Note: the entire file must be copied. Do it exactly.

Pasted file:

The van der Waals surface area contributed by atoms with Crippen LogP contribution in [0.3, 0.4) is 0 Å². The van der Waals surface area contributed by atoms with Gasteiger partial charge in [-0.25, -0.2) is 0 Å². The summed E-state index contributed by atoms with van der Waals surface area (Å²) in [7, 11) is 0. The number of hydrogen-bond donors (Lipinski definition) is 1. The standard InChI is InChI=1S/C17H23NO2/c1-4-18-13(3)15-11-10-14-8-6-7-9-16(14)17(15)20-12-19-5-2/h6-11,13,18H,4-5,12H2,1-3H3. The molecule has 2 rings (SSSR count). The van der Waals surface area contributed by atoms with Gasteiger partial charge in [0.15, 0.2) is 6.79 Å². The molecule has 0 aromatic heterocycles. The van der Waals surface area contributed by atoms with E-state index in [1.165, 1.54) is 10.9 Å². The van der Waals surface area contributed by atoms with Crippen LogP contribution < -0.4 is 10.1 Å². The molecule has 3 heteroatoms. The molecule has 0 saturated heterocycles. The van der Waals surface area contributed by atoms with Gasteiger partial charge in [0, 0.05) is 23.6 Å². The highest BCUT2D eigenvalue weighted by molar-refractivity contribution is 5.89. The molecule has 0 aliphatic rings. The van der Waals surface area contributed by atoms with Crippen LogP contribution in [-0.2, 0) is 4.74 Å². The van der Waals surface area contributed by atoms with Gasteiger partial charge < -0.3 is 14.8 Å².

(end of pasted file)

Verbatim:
The van der Waals surface area contributed by atoms with Crippen LogP contribution in [0.3, 0.4) is 0 Å². The van der Waals surface area contributed by atoms with Gasteiger partial charge in [-0.25, -0.2) is 0 Å². The summed E-state index contributed by atoms with van der Waals surface area (Å²) in [7, 11) is 0. The number of hydrogen-bond donors (Lipinski definition) is 1. The standard InChI is InChI=1S/C17H23NO2/c1-4-18-13(3)15-11-10-14-8-6-7-9-16(14)17(15)20-12-19-5-2/h6-11,13,18H,4-5,12H2,1-3H3. The molecule has 2 rings (SSSR count). The van der Waals surface area contributed by atoms with Gasteiger partial charge in [0.15, 0.2) is 6.79 Å². The molecule has 0 aromatic heterocycles. The van der Waals surface area contributed by atoms with E-state index in [1.165, 1.54) is 10.9 Å². The van der Waals surface area contributed by atoms with Crippen LogP contribution < -0.4 is 10.1 Å². The molecule has 3 heteroatoms. The molecule has 0 saturated heterocycles. The van der Waals surface area contributed by atoms with Gasteiger partial charge in [0, 0.05) is 23.6 Å². The highest BCUT2D eigenvalue weighted by molar-refractivity contribution is 5.89. The molecule has 0 aliphatic rings. The van der Waals surface area contributed by atoms with Crippen LogP contribution in [-0.2, 0) is 4.74 Å². The van der Waals surface area contributed by atoms with Gasteiger partial charge < -0.3 is 14.8 Å².